Researchers at The University of Texas MD Anderson Cancer Center recently published a perspective article describing the Anderson Algorithm (AA), a framework for a personalized surgical approach to ovarian cancer, online at Nature Reviews Clinical Oncology. The article entitled “A framework for a personalized surgical approach to ovarian cancer” highlights the success that the AA has achieved in identifying patients who are more likely to respond favorably to surgical treatment, improving patient survival.
- Optimal resection: in surgical treatment for solid cancerous tumors it is the complete removal of all visible tumor.
- Laparoscopy: a procedure that allows a doctor to look directly at the contents of a patient’s abdomen or pelvis.
The AA stipulates the following:
- Diagnostic laparoscopy for all surgically fit patients with suspected
advanced-stage ovarian cancer.
- Two surgeons to independently score the disease for potential optimal resection.
- A third surgeon to score the disease if the first two disagree.
- Patients with scores under 8 are scheduled for surgery; those at 8 or above first proceed to three rounds of chemo with responders then going to surgery.
About the Anderson Algorithm:
In a recent press release about the article, Dr. Anil Sood, M.D., professor of Gynecologic Oncology and Reproductive Medicine and senior author of the paper, said “Our algorithm allows us to be much smarter about whom we operate on up front, providing a more individualized approach to surgery that’s led to better results for our patients.”
The AA was developed out of work done through MD Anderson’s Moon Shots Program. The program utilizes the expertise of over 175 faculty members including clinicians, surgeons, medical and radiation oncologists, pathologists and basic and translational researchers, all working to change the clinical landscape of ovarian cancer.
In explaining the importance of the Moon Shots Program, Dr. Sood, who is also the co-leader of the Breast and Ovarian Cancer Moon Shot, stated “Achieving the greatest clinical impact that we can with existing knowledge is an important aspect of MD Anderson’s Moon Shots Program. We worked hard to develop this algorithm, but all of it is based on existing knowledge.”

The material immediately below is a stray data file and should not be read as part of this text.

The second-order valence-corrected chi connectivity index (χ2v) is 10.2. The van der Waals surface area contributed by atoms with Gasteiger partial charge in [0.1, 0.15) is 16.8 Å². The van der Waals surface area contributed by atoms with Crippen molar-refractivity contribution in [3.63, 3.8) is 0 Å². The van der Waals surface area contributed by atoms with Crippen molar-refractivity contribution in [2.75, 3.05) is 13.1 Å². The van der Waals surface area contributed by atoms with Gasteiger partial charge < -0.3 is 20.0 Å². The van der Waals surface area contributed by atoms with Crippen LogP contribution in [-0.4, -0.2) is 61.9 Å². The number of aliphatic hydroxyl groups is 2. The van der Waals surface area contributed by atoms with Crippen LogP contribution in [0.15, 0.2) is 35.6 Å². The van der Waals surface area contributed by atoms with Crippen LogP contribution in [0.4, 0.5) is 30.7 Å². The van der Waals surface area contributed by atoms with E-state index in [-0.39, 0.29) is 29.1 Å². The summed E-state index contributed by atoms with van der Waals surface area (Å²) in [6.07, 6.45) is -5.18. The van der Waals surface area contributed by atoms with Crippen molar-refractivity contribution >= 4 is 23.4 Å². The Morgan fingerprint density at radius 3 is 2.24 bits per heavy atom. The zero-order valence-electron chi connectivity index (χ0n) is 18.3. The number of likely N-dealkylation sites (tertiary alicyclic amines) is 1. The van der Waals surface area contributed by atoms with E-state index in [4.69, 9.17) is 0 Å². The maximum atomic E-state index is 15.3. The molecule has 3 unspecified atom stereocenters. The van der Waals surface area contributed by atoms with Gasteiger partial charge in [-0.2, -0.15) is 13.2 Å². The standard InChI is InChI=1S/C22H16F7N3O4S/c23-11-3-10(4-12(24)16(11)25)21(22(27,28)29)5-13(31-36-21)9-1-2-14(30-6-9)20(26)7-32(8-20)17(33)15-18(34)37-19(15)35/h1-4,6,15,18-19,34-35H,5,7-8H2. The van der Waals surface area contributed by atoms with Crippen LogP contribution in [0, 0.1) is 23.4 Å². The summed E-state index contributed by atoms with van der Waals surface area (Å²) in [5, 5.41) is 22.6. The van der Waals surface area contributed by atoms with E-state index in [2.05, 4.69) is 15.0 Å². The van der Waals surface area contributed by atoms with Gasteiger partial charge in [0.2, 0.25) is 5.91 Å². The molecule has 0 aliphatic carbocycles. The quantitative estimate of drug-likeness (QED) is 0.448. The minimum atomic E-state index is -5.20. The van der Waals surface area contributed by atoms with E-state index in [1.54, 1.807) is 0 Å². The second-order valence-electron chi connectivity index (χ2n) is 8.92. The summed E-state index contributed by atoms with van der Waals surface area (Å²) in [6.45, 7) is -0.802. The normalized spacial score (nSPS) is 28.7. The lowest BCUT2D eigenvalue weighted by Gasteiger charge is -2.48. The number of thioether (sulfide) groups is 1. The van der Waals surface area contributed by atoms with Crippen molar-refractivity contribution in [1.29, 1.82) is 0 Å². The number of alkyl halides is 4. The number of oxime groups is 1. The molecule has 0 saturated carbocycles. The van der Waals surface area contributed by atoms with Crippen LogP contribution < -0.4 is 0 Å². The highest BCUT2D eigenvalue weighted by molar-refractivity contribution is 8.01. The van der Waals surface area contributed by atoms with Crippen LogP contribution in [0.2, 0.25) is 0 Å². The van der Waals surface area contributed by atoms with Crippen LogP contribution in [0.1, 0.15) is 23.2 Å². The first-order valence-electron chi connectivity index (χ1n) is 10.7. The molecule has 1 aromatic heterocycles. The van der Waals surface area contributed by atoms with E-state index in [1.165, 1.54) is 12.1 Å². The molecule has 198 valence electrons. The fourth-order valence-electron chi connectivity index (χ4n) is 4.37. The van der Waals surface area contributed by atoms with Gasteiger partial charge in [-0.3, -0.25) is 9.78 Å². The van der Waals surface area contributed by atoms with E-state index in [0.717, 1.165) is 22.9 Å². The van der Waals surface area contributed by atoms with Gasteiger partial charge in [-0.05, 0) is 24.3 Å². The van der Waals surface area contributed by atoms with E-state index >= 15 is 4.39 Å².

The article highlights previous research that provides clinical evidence for increased survival among patients with no residual disease after surgery. They note that it’s the strongest predictor for overall survival. This lends weight to the importance of the AA for it allows clinicians the ability to determine who should immediately undergo aggressive surgery and who should first receive other treatments, such as chemotherapy prior to surgery, once their tumors have shrunk. This is an important shift in the current standard of care that the article authors predict will greatly improve patient survival.
Ovarian cancer is a type of cancer that forms in the ovary (part of the female reproductive anatomy). It accounts for approximately 3% of cancers among women, but more deaths than any other cancer of the female reproductive system. According to the American Cancer Society estimates for 2015:
- About 21,290 women will receive a new diagnosis of ovarian cancer.
- About 14,180 women will die from ovarian cancer.
A woman’s risk of getting ovarian cancer during her lifetime is about 1 in 75. Her lifetime chance of dying from ovarian cancer is about 1 in 100. This cancer mainly develops in older women. About half of the women who are diagnosed with ovarian cancer are 63 years or older. It is more common in white women than African-American women.
Inspired by America’s drive a generation ago to put a man on the moon, The University of Texas MD Anderson Cancer Center has launched an ambitious and comprehensive action plan called the Moon Shots Program to make a giant leap for patients — to rapidly and dramatically reduce mortality and suffering in several major cancers.
The nation’s top-ranked hospital for cancer care, with its unparalleled resources and capabilities, is uniquely positioned to accelerate the end of cancer.